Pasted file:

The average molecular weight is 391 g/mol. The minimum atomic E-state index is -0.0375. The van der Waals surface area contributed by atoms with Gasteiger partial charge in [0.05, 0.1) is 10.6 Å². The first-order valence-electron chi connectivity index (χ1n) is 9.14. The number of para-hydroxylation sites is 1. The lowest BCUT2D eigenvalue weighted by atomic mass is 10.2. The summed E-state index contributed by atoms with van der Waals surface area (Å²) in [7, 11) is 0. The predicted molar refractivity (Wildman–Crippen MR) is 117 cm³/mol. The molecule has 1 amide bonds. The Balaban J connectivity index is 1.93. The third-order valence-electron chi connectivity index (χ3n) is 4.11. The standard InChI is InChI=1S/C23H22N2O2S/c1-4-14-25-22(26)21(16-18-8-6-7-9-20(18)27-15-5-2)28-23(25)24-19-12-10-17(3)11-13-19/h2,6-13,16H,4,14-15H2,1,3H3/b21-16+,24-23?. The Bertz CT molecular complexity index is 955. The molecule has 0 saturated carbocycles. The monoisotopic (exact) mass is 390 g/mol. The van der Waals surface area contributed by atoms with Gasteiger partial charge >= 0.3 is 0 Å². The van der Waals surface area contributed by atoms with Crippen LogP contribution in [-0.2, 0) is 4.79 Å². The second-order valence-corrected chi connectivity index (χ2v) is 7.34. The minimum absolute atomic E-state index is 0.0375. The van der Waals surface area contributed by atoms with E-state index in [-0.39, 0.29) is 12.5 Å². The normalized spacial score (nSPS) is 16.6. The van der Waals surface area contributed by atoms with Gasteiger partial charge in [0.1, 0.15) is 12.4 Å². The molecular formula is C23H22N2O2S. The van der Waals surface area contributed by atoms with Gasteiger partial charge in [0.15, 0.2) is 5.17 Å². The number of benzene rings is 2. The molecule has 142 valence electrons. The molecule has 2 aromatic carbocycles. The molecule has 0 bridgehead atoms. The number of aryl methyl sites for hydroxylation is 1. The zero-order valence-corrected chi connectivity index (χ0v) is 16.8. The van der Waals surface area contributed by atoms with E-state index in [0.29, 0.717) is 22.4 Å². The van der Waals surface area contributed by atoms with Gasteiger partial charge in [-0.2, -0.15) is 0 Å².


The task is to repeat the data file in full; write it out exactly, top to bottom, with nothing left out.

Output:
The average molecular weight is 391 g/mol. The minimum atomic E-state index is -0.0375. The van der Waals surface area contributed by atoms with Gasteiger partial charge in [0.05, 0.1) is 10.6 Å². The first-order valence-electron chi connectivity index (χ1n) is 9.14. The number of para-hydroxylation sites is 1. The lowest BCUT2D eigenvalue weighted by atomic mass is 10.2. The summed E-state index contributed by atoms with van der Waals surface area (Å²) in [7, 11) is 0. The predicted molar refractivity (Wildman–Crippen MR) is 117 cm³/mol. The molecule has 1 amide bonds. The Balaban J connectivity index is 1.93. The third-order valence-electron chi connectivity index (χ3n) is 4.11. The standard InChI is InChI=1S/C23H22N2O2S/c1-4-14-25-22(26)21(16-18-8-6-7-9-20(18)27-15-5-2)28-23(25)24-19-12-10-17(3)11-13-19/h2,6-13,16H,4,14-15H2,1,3H3/b21-16+,24-23?. The Bertz CT molecular complexity index is 955. The molecule has 0 saturated carbocycles. The monoisotopic (exact) mass is 390 g/mol. The van der Waals surface area contributed by atoms with Gasteiger partial charge >= 0.3 is 0 Å². The van der Waals surface area contributed by atoms with Crippen LogP contribution in [-0.2, 0) is 4.79 Å². The second-order valence-corrected chi connectivity index (χ2v) is 7.34. The minimum absolute atomic E-state index is 0.0375. The van der Waals surface area contributed by atoms with E-state index in [-0.39, 0.29) is 12.5 Å². The normalized spacial score (nSPS) is 16.6. The van der Waals surface area contributed by atoms with Gasteiger partial charge in [0.1, 0.15) is 12.4 Å². The molecular formula is C23H22N2O2S. The van der Waals surface area contributed by atoms with Gasteiger partial charge in [0.15, 0.2) is 5.17 Å². The number of benzene rings is 2. The molecule has 142 valence electrons. The molecule has 2 aromatic carbocycles. The molecule has 0 bridgehead atoms. The number of aryl methyl sites for hydroxylation is 1. The zero-order valence-corrected chi connectivity index (χ0v) is 16.8. The van der Waals surface area contributed by atoms with E-state index in [0.29, 0.717) is 22.4 Å². The van der Waals surface area contributed by atoms with Gasteiger partial charge in [-0.2, -0.15) is 0 Å².